Because the tools required for development on the GP2X are freely available, there is a wealth of software available for the GP2X, much of which is free. Types of software available includes emulators, games, PDA applications and multimedia players.

Built-in software[edit]

The GP2X has several pieces of software built directly into the firmware. There is a version of MPlayer which is used to play music and video, an image viewer, an e-book reader (which can display the contents of standard text documents on-screen) and a utility to adjust the LCD update frequency to eliminate any flickering.

Other applications available (though not accessible directly through the menu) were a Samba server, for transferring files to the machine using the default Windows network file sharing protocol; an HTTP server, for providing web pages; an FTP server, a different way of transferring files; and telnet access allowing for direct command line access from outside the machine. These servers operate over the included USB networking functionality, allowing one to connect the GP2X to a wider network through a PC. The new GP2X-F200 supports none of these network programs.

Version 3.0.0 of the firmware comes with 5 games pre-installed in the NAND memory. The games are Payback (demo), Noiz2sa, Flobopuyo, SuperTux, and Vektar (freeware version). This firmware is currently shipped with new GP2Xs.


There are many emulators available for the GP2X which allow you to run software from other systems on the GP2X. Many emulators will run most software perfectly and at the intended speed, but some others may have various issues (often to do with speed or sound). Popular emulators include GnGeo which emulates the Neo Geo; GNUboy2x, Game Boy and Game Boy Color emulators; MAME, an emulator of various arcade machines; DrMD, which emulates the Sega Master System, Game Gear and Mega Drive/Genesis; SquidgeSNES and PocketSNES, which emulate Super Nintendo games; and Picodrive, which emulates Mega Drive and Sega CD games; psx4all which emulates PlayStation games. Stella, an emulator for the Atari 2600 has also been ported to the GP2X


Since the GP2X has a much smaller following than other handheld consoles, such as the Sony PSP or the Nintendo DS, there are very few commercial games available for it. Vektar, Payback, Quartz², retrovirus RTS, Wind and Water: Puzzle Battles and Blazar have been released as commercial games for the GP2X, and the games Odonata and Elsewhere were released in October 2006 for Korean distribution only.[8]

However, there are many ports of games from other platforms, mostly Linux, to the GP2X. Popular ports include SuperTux and Frozen Bubble as well as the Duke Nukem 3D, Quake, and Doom engines (which can run the original games if the user owns a copy with the correct data files). There are also hundreds of original freeware games such as Tilematch and Beat2X, made by GP2X programmers in their spare time.

Multimedia players[edit]

There are several unofficial multimedia players available for the GP2X, intended to support more formats than the built-in music and video players can handle. One such program is a port of FFPlay that allows you to play several RealMedia and Windows Media formats. Since the release of the MPlayer source code, several unofficial builds have been released for various purposes. One of these adds support for playing music in the AAC format.

Music Creation Tools[edit]

The GP2X natively runs the free homebrew application Little Game Park Tracker, a music tracker program which was created by chip musician M-.-n specifically for the GP2X. Little Game Park Tracker, also known as LGPT or Little Piggy Tracker, allows for sample-based music production with a myriad of sample tweaking abilities. LGPT borrows the interface of the popular Game Boy music tracker Little Sound DJ. It has since been ported to the PSP, Dingoo, Windows, OS X, and other platforms.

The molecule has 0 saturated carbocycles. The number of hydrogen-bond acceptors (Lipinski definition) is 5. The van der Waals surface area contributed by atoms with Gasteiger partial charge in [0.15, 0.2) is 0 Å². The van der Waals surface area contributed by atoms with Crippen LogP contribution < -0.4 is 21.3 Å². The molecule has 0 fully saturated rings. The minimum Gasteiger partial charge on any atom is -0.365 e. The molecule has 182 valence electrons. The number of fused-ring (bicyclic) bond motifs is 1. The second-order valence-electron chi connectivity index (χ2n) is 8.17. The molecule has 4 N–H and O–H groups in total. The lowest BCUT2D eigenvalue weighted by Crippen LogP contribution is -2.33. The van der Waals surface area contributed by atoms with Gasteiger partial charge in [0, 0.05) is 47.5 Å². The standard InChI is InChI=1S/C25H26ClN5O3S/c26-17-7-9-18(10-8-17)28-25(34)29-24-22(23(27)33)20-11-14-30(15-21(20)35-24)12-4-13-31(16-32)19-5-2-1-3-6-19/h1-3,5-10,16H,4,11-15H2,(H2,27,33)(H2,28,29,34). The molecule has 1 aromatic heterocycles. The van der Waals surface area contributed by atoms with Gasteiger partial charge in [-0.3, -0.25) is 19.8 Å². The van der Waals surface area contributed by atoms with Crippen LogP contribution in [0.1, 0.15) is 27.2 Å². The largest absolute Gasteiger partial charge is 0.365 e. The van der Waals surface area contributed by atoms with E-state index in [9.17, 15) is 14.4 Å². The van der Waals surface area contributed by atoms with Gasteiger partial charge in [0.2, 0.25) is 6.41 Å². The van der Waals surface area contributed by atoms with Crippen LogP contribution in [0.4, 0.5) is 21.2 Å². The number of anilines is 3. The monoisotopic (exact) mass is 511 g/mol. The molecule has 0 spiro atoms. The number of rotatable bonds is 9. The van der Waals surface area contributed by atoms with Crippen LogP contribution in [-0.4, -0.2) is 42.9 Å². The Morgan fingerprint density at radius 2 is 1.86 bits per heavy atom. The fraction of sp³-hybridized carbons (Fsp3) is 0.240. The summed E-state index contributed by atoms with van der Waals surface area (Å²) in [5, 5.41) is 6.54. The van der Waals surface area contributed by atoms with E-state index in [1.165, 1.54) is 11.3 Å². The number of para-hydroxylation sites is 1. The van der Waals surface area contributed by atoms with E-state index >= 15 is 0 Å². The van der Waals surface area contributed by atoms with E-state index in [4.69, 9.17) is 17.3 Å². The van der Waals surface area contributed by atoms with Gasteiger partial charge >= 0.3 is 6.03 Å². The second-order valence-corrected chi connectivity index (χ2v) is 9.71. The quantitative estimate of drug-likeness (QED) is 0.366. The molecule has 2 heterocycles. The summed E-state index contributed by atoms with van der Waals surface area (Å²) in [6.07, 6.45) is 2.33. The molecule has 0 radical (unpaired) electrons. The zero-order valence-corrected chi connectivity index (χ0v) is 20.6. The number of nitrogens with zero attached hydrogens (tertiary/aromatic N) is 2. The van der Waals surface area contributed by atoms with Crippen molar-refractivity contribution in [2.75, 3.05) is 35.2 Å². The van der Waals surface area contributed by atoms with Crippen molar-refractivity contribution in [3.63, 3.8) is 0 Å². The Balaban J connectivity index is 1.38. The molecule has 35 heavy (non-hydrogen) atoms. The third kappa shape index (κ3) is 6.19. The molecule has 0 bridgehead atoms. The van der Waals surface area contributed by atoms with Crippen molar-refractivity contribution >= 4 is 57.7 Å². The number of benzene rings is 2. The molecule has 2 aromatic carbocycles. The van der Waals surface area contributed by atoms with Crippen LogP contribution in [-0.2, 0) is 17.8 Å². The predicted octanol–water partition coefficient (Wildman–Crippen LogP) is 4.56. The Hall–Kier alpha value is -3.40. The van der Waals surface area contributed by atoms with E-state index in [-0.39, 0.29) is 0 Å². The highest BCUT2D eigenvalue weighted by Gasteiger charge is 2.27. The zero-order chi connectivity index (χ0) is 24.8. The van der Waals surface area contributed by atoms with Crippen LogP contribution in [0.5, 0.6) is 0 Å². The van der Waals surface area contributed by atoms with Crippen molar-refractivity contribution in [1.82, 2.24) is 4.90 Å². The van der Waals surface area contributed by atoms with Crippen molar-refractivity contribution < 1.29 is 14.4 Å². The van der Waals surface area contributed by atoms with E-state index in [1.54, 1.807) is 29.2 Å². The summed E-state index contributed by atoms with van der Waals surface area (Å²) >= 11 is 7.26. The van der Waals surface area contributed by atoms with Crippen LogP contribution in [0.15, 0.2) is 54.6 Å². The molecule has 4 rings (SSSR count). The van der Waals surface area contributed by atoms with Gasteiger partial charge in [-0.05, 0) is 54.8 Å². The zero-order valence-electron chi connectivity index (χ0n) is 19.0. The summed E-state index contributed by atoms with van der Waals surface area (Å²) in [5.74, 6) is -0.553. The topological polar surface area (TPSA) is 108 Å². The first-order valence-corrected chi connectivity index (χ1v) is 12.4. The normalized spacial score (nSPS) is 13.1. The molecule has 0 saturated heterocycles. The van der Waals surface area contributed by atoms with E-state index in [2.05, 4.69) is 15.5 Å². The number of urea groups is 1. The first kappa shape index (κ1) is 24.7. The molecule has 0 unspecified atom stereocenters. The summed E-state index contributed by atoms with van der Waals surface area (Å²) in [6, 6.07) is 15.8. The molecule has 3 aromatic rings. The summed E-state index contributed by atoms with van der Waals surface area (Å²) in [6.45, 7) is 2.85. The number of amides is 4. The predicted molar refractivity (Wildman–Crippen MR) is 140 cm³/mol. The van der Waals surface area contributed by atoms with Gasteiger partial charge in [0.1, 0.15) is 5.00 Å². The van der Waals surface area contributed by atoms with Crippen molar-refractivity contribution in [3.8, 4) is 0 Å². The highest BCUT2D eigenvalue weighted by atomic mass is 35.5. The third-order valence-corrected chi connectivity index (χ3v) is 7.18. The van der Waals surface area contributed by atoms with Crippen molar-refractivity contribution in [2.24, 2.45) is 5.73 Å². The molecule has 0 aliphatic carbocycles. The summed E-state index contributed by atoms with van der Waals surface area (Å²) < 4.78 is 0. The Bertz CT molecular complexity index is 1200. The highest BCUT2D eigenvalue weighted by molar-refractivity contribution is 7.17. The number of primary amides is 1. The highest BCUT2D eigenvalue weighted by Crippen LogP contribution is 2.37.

PDA Applications[edit]

Two popular PDA desktop environments have been ported to the GP2X: Qtopia and GPE. Both contain a range of programs such as a web browser, word processor, etc. and can be controlled with either the GP2X controls or a USB mouse and keyboard connected through a USB cable attached to the EXT port.

Open source development[edit]

SDKs (software development kits) are freely and easily available for the GP2X allowing anybody with the required skills to write an application or game. Most SDKs are based around a gcc cross-compiler toolchain and SDL. SDL is available for many systems, allowing for cross-compatibility of code with other platforms such as Microsoft Windows and GNU/Linux.

A port of the Allegro[9] game programming library is also available for the GP2X, as are ports of the Fenix and BennuGD game toolkits.

Other libraries under development include Minimal Library SDK, which allows for direct hardware access inside the GP2X Linux environment, and sdk2x a set of libraries and a program which allows you to leave Linux completely for total control of all the hardware with no operating system to interfere.

Currently in development is gpu940, a soft 3D renderer that can do many rendering types, including true perspective texture mapping/lighting. It utilizes the ARM940T CPU of the GP2X, and allows for the GP2X to run basic OpenGL functions. In January 2007, the renderer's OpenGL functions allowed for the 3D roleplaying game Egoboo to be ported to the GP2X at a playable speed, and a month later updated with increased speed and added lighting effects.

GP2X executables[edit]

GP2X executable files have one of two 3 letters file extensions. For games, the .gpe extension is used. These are listed in the Games section of the menu. Utilities have the extension .gpu, and appear in the Utilities section of the menu; in firmware 3.0.0 they appear along with the games.

DRM controversy[edit]

There was debate before launch[10] over the implied inclusion of DRM in the GP2X. However, since release, the GP2X platform was shown to be clear of any form of DRM.

See also[edit]


  1. ^ Martin, Joe. Gamepark GP2X F200 released at last. Bit-tech. October 30, 2007. Accessed on: Sept. 15, 2008.
  2. ^ "Q&A: GP2X chief Craig Rothwell – News at GameSpot". Game Spot. Retrieved 2006-10-30.
  3. ^ Schmalenstroer, M. In die Box geschaut - Der neue Handheld Pandora im Hands-On. Planet DS. August 20, 2008. Accessed on: September 5, 2008. (in German) (English translation Archived 2011-07-11 at the Wayback Machine)
  4. ^ Mrozek, Michael. Post on forum Archived 2016-03-03 at the Wayback Machine. August 31, 2008. Accessed on: September 5, 2008.
  5. ^ Slashdot article about the "Wiz"
  6. ^ "Archived copy". Archived from the original on 2008-12-23. Retrieved 2008-09-03.CS1 maint: archived copy as title (link)
  7. ^ Rothwell, Craig. Post on forums Archived 2016-03-03 at the Wayback Machine. September 1, 2008. Accessed on: September 5, 2008.
  8. ^ "GP2X Software – Commercial". Gamepark Newbie. Archived from the original on 2007-01-25. Retrieved 2007-02-26.
  9. ^ "GP2X Allegro". George Foot. Retrieved 2006-05-23.
  10. ^ Linux-based handheld has DRM?! - Boing Boing Archived 2005-09-25 at the Wayback Machine

External links[edit]